Today Abigail stood to speak in support of a motion recognising the need to enforce penalties for animal abuse in NSW.
Ms ABIGAIL BOYD (11:45:02): On behalf of The Greens I speak in favour of this motion. When it comes to crimes like animal cruelty and domestic abuse, it is becoming increasingly clear that our laws are out of date and out of touch with community sentiment. The case of the brutal abuse of Eiffel, a French bulldog, whose owner recorded himself repeatedly kicking the dog before sending the recordings to his ex‑partner, is a devastating indication of the inadequacy of current penalties and how little our justice system understands about the clear link between animal cruelty and domestic abuse.
Despite the clearly documented abuse that Eiffel experienced over two days in late 2019, the condition in which Eiffel was found and the abuser's admission that the abuse was prompted by his learning that his ex‑partner was on a dating site, the abuser was ordered to pay veterinary costs, but no fine, and was placed on what was effectively a two-year good behaviour bond. The order prevented him from owning another pet for the duration of the order. His good behaviour bond has since been downgraded to only 11 months. He has faced no punishment for the coercive control, harassment and intimidation perpetrated against his ex‑partner because coercive control is not a crime in New South Wales. That is not good enough.
No reasonable person would believe that anyone who perpetrates such wilful and sustained animal abuse should be allowed to own another pet 11 months later or that this sort of vengeful attempt to cause psychological harm should be allowed under the law. Even the court found that the offender's conduct was made more serious by the fact that domestic violence was a feature of the offence. Australian and international studies suggest that animal abuse occurs in up to 70 per cent of domestic and family violence cases and that between 20 per cent and 50 per cent of victim-survivors have delayed or avoided leaving an abusive relationship out of concern for their animal's safety.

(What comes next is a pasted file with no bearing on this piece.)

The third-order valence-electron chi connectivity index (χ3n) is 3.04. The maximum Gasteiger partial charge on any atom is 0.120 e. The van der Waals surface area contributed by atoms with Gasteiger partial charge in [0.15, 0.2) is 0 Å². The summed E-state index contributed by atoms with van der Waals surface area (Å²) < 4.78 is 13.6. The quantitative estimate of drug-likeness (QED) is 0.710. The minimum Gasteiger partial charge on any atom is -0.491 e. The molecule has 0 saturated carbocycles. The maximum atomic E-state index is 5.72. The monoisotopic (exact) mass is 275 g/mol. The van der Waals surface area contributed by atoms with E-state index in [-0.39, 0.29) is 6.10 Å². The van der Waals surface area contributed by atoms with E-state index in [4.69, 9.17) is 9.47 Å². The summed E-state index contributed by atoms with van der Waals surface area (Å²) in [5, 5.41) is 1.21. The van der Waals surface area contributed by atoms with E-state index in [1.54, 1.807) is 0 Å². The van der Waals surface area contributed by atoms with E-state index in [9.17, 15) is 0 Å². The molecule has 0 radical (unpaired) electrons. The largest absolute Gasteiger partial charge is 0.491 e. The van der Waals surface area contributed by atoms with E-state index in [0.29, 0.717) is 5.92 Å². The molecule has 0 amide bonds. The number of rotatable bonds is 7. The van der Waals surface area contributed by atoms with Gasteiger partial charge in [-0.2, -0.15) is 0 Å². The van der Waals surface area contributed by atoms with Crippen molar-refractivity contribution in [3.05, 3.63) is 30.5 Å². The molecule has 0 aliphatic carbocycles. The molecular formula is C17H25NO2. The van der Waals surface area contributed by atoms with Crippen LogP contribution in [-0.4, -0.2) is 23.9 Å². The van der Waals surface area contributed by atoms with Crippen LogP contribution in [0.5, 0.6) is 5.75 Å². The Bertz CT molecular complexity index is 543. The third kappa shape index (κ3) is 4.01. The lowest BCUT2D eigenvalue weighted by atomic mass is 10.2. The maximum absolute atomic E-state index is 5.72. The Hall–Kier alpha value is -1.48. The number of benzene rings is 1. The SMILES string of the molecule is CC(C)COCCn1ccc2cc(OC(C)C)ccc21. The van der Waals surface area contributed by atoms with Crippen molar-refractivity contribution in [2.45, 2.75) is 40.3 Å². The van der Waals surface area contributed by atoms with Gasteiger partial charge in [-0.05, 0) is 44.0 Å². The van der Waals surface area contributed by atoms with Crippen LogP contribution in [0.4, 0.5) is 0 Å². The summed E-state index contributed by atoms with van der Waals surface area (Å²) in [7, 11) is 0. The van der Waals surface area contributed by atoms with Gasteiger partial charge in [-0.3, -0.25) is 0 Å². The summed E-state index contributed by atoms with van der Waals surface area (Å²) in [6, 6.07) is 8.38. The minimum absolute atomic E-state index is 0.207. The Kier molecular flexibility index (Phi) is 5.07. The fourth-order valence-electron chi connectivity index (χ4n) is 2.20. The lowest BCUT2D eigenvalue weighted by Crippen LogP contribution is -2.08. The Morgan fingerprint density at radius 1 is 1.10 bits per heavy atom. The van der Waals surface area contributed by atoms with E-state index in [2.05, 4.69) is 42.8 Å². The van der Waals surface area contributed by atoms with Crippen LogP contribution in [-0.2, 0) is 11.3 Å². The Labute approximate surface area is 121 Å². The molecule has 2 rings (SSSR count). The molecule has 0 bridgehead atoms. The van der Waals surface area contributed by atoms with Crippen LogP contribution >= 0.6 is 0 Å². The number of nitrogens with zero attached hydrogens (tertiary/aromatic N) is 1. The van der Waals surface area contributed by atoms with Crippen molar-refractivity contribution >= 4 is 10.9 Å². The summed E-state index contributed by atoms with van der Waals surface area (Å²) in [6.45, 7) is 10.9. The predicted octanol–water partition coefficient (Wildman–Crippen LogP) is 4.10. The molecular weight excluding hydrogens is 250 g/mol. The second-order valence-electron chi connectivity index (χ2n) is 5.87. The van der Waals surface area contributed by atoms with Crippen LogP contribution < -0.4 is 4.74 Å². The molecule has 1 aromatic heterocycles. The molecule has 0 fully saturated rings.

A clear correlation exists between animal cruelty and domestic abuse. Our laws not only do not explicitly recognise that link but they also are dangerously inadequate in both the animal cruelty and domestic abuse spheres. It is time and a matter of urgency to overhaul our animal cruelty laws to bring them into line with community expectations, to criminalise patterns of coercive and controlling behaviours in domestic and family contexts and to recognise that these horrific crimes do not occur in a vacuum. The Greens fully support the motion. I thank the Hon. Emma Hurst for moving it.